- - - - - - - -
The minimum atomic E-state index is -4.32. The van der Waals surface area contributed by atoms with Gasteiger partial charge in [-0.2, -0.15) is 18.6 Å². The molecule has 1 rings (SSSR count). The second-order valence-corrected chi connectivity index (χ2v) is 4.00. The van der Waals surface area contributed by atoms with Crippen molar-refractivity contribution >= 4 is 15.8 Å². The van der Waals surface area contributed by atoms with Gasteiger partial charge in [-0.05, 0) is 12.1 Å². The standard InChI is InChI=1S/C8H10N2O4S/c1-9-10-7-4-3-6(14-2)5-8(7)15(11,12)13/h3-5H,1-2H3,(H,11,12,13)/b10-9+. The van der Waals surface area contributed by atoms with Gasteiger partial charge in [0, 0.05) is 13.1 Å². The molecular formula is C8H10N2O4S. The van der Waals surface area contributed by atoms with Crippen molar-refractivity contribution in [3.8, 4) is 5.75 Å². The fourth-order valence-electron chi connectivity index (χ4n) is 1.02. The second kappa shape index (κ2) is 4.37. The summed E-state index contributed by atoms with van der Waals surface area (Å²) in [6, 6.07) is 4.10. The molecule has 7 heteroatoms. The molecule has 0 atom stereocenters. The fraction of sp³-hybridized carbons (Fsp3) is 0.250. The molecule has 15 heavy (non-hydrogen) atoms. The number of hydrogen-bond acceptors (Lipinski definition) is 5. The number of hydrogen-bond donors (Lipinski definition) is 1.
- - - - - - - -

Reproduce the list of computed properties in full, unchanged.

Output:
The minimum atomic E-state index is -4.32. The van der Waals surface area contributed by atoms with Gasteiger partial charge in [-0.2, -0.15) is 18.6 Å². The molecule has 1 rings (SSSR count). The second-order valence-corrected chi connectivity index (χ2v) is 4.00. The van der Waals surface area contributed by atoms with Crippen molar-refractivity contribution >= 4 is 15.8 Å². The van der Waals surface area contributed by atoms with Gasteiger partial charge in [-0.05, 0) is 12.1 Å². The standard InChI is InChI=1S/C8H10N2O4S/c1-9-10-7-4-3-6(14-2)5-8(7)15(11,12)13/h3-5H,1-2H3,(H,11,12,13)/b10-9+. The van der Waals surface area contributed by atoms with Gasteiger partial charge in [0, 0.05) is 13.1 Å². The molecular formula is C8H10N2O4S. The van der Waals surface area contributed by atoms with Crippen molar-refractivity contribution in [3.8, 4) is 5.75 Å². The fourth-order valence-electron chi connectivity index (χ4n) is 1.02. The second kappa shape index (κ2) is 4.37. The summed E-state index contributed by atoms with van der Waals surface area (Å²) in [6, 6.07) is 4.10. The molecule has 7 heteroatoms. The molecule has 0 atom stereocenters. The fraction of sp³-hybridized carbons (Fsp3) is 0.250. The molecule has 15 heavy (non-hydrogen) atoms. The number of hydrogen-bond acceptors (Lipinski definition) is 5. The number of hydrogen-bond donors (Lipinski definition) is 1.